ECL Section 3-0301. This section empowers the Department to develop programs to carry out the environmental policy of New York State set forth in section 1-0101. Section 3-0301 specifically empowers the Department to, among other things: provide for the prevention and abatement of air pollution; monitor the environment to afford more effective and efficient control practices; identify changes in ecological systems and to warn of emergency conditions; and adopt such regulations as may be necessary, convenient or desirable to effectuate the environmental policy of the State. The proposed rulemaking is necessary, convenient, and desirable to effectuate the State's policy of reducing GHG emissions.

ECL Section 19-0103. This section declares that it is the policy of New York State to maintain a reasonable degree of purity of air resources. In carrying out such policy, the Department is required to balance public health and welfare, the industrial development of the State, propagation and protection of flora and fauna, and the protection of personal property and other resources. To that end, the Department is required to use all available practical and reasonable methods to prevent and control air pollution in the State. The proposed rulemaking meets this requirement by preventing and controlling HFC emissions in the State, while also balancing interests through the establishment of specific exemptions.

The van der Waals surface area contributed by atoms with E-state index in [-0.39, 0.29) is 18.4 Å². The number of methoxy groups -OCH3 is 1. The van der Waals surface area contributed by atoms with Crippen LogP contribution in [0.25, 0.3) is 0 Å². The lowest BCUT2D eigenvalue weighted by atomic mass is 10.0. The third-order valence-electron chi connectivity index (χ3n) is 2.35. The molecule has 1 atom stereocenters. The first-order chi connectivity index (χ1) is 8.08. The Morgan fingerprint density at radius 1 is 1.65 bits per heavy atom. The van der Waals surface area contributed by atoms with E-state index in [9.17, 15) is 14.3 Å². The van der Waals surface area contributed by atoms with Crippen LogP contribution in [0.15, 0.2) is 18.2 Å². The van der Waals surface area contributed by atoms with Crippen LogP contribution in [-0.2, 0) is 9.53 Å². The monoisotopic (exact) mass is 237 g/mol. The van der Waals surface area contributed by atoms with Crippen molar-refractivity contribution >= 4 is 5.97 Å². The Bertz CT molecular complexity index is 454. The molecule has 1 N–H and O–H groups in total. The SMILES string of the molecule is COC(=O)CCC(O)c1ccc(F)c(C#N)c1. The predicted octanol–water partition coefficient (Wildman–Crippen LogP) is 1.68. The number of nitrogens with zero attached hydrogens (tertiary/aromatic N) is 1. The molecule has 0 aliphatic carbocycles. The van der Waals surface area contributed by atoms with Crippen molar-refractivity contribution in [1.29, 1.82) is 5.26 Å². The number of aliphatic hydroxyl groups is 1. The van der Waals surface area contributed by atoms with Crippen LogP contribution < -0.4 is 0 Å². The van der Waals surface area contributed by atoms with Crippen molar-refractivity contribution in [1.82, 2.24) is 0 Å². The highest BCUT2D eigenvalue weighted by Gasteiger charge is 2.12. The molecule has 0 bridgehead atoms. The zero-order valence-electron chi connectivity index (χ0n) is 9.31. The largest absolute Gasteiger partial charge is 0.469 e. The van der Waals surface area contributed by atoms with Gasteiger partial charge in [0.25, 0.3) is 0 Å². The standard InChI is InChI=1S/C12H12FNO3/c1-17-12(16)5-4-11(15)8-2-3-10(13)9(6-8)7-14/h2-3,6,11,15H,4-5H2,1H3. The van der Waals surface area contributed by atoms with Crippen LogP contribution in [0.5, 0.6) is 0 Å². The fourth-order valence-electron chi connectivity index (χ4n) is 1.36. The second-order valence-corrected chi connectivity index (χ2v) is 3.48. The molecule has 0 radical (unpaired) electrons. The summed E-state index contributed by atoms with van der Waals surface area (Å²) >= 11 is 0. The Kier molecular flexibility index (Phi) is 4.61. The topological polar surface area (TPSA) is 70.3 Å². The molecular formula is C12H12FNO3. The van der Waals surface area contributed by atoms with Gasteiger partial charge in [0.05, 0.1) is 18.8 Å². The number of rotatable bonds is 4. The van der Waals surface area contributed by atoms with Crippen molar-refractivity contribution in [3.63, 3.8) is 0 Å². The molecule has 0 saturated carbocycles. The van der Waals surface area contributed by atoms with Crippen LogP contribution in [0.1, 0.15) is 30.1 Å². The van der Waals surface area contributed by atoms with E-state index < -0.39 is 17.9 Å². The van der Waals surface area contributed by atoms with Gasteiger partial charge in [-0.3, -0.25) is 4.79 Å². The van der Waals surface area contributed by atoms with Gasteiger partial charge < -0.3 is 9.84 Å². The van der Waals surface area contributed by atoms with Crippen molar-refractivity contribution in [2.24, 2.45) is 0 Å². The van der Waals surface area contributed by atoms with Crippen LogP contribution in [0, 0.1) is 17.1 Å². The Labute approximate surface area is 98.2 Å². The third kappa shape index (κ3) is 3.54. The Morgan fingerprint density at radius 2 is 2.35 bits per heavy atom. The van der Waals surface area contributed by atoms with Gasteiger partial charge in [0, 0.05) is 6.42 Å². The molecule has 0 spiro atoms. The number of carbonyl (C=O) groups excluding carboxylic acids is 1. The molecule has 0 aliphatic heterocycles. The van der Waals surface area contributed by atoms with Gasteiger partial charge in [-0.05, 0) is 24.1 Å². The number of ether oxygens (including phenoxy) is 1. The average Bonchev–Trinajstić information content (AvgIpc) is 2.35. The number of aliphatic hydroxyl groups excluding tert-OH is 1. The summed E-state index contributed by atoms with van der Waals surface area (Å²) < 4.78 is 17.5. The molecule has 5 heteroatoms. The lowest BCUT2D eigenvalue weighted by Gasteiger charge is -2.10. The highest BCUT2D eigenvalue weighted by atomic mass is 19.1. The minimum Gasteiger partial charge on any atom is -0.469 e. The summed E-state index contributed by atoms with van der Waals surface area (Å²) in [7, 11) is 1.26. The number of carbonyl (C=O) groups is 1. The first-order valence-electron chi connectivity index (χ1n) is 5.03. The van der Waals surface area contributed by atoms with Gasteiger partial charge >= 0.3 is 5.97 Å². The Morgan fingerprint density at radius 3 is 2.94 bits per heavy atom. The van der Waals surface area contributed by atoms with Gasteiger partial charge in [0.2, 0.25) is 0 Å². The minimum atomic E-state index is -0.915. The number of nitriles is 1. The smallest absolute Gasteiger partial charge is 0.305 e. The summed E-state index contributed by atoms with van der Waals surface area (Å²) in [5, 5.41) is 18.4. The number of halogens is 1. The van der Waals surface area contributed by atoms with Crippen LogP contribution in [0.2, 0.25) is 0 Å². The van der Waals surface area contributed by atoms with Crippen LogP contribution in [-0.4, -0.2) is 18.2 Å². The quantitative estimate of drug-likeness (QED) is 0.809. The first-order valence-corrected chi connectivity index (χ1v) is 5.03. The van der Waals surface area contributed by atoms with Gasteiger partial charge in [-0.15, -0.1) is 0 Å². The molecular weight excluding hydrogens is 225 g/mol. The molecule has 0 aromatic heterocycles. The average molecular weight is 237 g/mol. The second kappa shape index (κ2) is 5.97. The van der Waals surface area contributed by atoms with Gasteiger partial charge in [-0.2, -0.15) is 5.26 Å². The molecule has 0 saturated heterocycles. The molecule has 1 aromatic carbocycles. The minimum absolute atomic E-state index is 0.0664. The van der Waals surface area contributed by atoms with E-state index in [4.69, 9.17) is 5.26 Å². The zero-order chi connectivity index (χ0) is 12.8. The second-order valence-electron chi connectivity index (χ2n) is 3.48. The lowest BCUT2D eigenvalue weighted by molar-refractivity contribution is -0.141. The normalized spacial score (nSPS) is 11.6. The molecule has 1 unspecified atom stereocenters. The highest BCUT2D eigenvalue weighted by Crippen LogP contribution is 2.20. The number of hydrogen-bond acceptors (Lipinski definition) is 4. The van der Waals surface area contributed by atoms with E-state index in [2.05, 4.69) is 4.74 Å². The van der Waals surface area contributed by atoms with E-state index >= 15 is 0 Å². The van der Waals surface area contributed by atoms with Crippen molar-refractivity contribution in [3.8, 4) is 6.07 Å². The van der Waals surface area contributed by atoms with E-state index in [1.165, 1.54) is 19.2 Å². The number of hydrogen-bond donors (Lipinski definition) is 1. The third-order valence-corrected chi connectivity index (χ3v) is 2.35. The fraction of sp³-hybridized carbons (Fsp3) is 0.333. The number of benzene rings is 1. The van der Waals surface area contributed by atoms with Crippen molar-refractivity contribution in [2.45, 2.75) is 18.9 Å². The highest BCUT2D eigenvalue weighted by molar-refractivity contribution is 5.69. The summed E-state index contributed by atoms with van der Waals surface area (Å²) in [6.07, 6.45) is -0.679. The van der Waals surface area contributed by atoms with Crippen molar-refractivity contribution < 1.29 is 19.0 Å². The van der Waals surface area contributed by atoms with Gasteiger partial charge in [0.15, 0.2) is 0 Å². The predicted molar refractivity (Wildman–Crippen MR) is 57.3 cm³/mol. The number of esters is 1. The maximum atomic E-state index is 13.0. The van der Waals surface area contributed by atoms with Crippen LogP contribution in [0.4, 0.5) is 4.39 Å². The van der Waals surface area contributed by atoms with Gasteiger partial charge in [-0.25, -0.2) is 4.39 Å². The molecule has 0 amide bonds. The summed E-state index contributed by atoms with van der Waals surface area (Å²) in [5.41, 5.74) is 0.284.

ECL Section 19-0105. This section declares that it is the purpose of Article 19 of the ECL to safeguard the air resources of New York State under a program which is consistent with the policy expressed in section 19-0103 and in accordance with other provisions of Article 19. The proposed rulemaking serves to establish a regulatory program of limiting HFCs in certain end-uses, consistent with the policy expressed in Article 19 of preventing and controlling air pollution, including GHGs such as HFCs.

ECL Section 19-0107. This section defines the terms "air contaminant" and "air pollution." "Air contaminant" is defined as "a dust, fume, gas, mist, odor, smoke, vapor, pollen, noise or any combination thereof." "Air pollution" is defined as "the presence in the outdoor atmosphere of one or more air contaminants in quantities, of characteristics and of a duration which are injurious to human, plant or animal life or to property or which unreasonably interfere with the comfortable enjoyment of life and property throughout the State or throughout such areas of the State as shall be affected thereby." HFC is an "air contaminant" that causes "air pollution" as defined in the ECL because it is a gas that is present in the outdoor atmosphere in quantities that engender and/or provoke climate change, which is injurious to life and property in New York State.